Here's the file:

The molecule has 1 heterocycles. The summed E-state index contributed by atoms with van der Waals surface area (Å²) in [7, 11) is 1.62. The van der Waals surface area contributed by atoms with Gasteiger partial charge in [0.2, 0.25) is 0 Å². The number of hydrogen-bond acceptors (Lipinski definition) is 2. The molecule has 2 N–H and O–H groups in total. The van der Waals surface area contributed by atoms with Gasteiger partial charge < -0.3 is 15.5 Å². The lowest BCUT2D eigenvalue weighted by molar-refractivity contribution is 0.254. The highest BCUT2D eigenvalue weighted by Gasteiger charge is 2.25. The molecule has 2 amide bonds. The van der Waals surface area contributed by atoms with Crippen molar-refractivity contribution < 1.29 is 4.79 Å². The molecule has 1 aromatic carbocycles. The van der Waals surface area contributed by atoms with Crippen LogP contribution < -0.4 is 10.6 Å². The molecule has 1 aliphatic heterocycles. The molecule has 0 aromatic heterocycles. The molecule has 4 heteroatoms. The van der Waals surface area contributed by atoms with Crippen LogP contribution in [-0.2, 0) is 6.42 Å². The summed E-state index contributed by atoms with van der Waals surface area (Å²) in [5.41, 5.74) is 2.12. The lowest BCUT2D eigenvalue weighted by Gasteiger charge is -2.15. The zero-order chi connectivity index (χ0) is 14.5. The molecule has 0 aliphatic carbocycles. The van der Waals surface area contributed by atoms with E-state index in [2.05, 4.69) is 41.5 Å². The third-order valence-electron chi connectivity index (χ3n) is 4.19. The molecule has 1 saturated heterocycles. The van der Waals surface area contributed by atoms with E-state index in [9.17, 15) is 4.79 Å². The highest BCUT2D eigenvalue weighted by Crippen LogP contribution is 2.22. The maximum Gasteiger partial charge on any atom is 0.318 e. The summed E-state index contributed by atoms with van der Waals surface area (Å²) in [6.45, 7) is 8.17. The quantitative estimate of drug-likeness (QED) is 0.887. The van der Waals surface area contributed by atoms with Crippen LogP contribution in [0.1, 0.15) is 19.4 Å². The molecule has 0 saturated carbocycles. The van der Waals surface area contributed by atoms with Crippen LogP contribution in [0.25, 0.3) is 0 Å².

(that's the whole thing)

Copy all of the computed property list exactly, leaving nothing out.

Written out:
The molecule has 1 heterocycles. The summed E-state index contributed by atoms with van der Waals surface area (Å²) in [7, 11) is 1.62. The van der Waals surface area contributed by atoms with Gasteiger partial charge in [0.2, 0.25) is 0 Å². The number of hydrogen-bond acceptors (Lipinski definition) is 2. The molecule has 2 N–H and O–H groups in total. The van der Waals surface area contributed by atoms with Gasteiger partial charge < -0.3 is 15.5 Å². The lowest BCUT2D eigenvalue weighted by molar-refractivity contribution is 0.254. The highest BCUT2D eigenvalue weighted by Gasteiger charge is 2.25. The molecule has 2 amide bonds. The van der Waals surface area contributed by atoms with Crippen molar-refractivity contribution < 1.29 is 4.79 Å². The molecule has 1 aromatic carbocycles. The van der Waals surface area contributed by atoms with Crippen LogP contribution < -0.4 is 10.6 Å². The molecule has 1 aliphatic heterocycles. The molecule has 0 aromatic heterocycles. The molecule has 4 heteroatoms. The van der Waals surface area contributed by atoms with Crippen LogP contribution in [-0.2, 0) is 6.42 Å². The summed E-state index contributed by atoms with van der Waals surface area (Å²) in [5.41, 5.74) is 2.12. The lowest BCUT2D eigenvalue weighted by Gasteiger charge is -2.15. The zero-order chi connectivity index (χ0) is 14.5. The molecule has 0 aliphatic carbocycles. The van der Waals surface area contributed by atoms with E-state index in [2.05, 4.69) is 41.5 Å². The third-order valence-electron chi connectivity index (χ3n) is 4.19. The molecule has 1 saturated heterocycles. The van der Waals surface area contributed by atoms with E-state index in [9.17, 15) is 4.79 Å². The highest BCUT2D eigenvalue weighted by Crippen LogP contribution is 2.22. The maximum Gasteiger partial charge on any atom is 0.318 e. The summed E-state index contributed by atoms with van der Waals surface area (Å²) in [6.45, 7) is 8.17. The quantitative estimate of drug-likeness (QED) is 0.887. The van der Waals surface area contributed by atoms with Crippen LogP contribution in [0.1, 0.15) is 19.4 Å². The molecule has 0 saturated carbocycles. The van der Waals surface area contributed by atoms with Crippen LogP contribution in [0.25, 0.3) is 0 Å².